I read your sentence about ‘enemies on this side of the pond’ wrong, I thought you were commenting on reactions to the PSP version. That was a mistake on my part. However, I think it’s a bit misleading to cite things like Youtube videos and such as examples of how poorly the game was received, though – most stuff like that is from people who heard about this “really shitty SNES game” from a friend who heard about it from a friend who heard about it from a guy who was randomly downloading ROMS.

        Emulation has done wonders for preservation and history-keeping, but it’s also led to some unfortunate distortions of how games are perceived, as the negative reactions people have to games today are projected backwards and mixed with the genuine memories of people who actually played the games when they came out. While it’s true that Brandish doesn’t have a good reputation, I think it’s unnecessary to sell it as having much of a reputation at all – it barely made a dent in anyone’s mind. I understand that it’s hard to attract much attention to the game without mentioning the negative perception, but the temptation to oversell that aspect should be resisted.

        I’m also going to be a wikipedia-style asshole and ask a few cites for it’s “universal panning”. I’m not saying you’re lying, but there’s not much reliable record of scores like that left on the internet.

        As for what I’d call Brandish…well, that’s a bit tricky, but I’d call it a “deliberate action-RPG” or something like that. Personally, I’ve always seen it sort of as someone taking an early first-person (Wizardry, Eye of the Beholder, etc), single-character dungeon crawler and then changing the perspective to directly overhead (which I think was Falcom’s original intent). It shares some similarities with the Chunsoft-derived console-style roguelikes like Shiren and stuff, but a lot of the things that roguelike fans considered inherent to the genre – random generation of dungeons and/or items and/or monsters, extra emphasis on resource management and item identification – simply aren’t present in Brandish. That’s not to say there aren’t some definite things in common (unlike an unfortunate amount of regular and action-RPGs, not paying attention in Brandish will get you killed quickly, like a roguelike), but I really don’t think you’re presenting the right image when you call it a roguelike. I’m a real stickler (in the stick(ler)-up-the-ass sense) about these things.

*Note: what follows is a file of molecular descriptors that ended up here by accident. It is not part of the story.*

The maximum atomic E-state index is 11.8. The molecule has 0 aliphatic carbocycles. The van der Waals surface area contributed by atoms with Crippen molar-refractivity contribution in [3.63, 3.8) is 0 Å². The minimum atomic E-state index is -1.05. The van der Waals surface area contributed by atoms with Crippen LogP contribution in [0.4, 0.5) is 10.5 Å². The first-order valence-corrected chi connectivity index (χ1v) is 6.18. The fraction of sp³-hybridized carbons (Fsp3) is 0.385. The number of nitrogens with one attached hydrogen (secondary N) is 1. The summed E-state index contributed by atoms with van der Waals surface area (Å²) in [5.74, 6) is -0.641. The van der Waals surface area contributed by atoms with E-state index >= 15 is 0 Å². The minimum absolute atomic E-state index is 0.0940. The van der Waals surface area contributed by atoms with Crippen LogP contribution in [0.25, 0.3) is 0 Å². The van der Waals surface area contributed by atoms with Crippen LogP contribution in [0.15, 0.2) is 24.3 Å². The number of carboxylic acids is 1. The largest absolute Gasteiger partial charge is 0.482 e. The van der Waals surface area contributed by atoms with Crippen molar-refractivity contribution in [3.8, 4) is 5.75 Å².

Finally, if you have the ability to edit the news post, I’d go and add some youtube videos to it – the PSP trailer, videos of the PSP gameplay, maybe even videos of the older versions.

        • denpanosekai

          I don’t know where to start, but let’s get this straight: I’m a hardcore Brandish fan, you’re a hardcore Brandish fan, so we should be throwing down a big party instead of doing this little “who’s right” game. The main point of this article was to present this gem of a game to an entirely new audience. So forgive me for “walking out” but I don’t really have the patience to refute each and every single one of your counter points. I don’t really care, because I have more fun things to do — playing Brandish for instance. And I’m sure we can agree on that one.

          That said, here are some concessions, just for the sake of pleasing each and every Siliconera reader, as this is by and far the best gaming blog in the galaxy [citation required]. Replace “many liberties” with “ill-chosen liberties” (those names are vomit-inducing). Replace “rogue-like” with “rogue-like inspired”. But I still think the “action” part of Brandish is basically what all those Chunsoft games would be doing if they ditched the turn-based system. In fact, unless you’re being attacked from behind, Brandish essentially becomes a turn-based RPG when you encounter enemies that can defend themselves. It’s just that you can hit more than once per turn, with the right timing. (I know you know this, but think of the children!!!)

          And citations… c’mon. They were never on the internet in the first place. Gaming mags (including NP) at the time were more than happy to slap anything below 5/10 on this one to make sure their other bloated reviews didn’t look as suspicious. I’m sorry but I won’t be forcing my mom to rummage through my old boxes I left at her place, just to have her scroll through every copy of Nintendo Power, GameFan and EGM until she finds those Brandish reviews. How about this piece by J. Parish himself. But interestingly, note how he’s now completely in love with the remake. That right there is a testament to how good this new version really is.

          • skyewelse

            I agree, Brandish fans should unite not make war. : )

  • Wonder

    I was really interested in this game until I saw the T&A cover. Pass.

    • denpanosekai

      Same cover as 18 years ago, pal.

    • skyewelse

      Eh, people shouldn’t judge the game by it’s cover anyway or you’d surely miss out on some great titles like ICO and Beyond Good and well… Phalanx.: )

      Besides, Brandish isn’t about T&A, it only happens to have a side-character who happens to be an antagonist of all things, that has a personality to match the style of outfit she wears. Her character wouldn’t be the same unless she dressed that way.

      Anyhow, I’m a new fan to the Brandish series and TDR was nothing short of amazing in terms of gameplay, level design and game mechanics, music and haunting atmosphere. So if you are passing it up based on a cover, there’s no telling how many other great games you’ve been passing up all this time for the same reasons.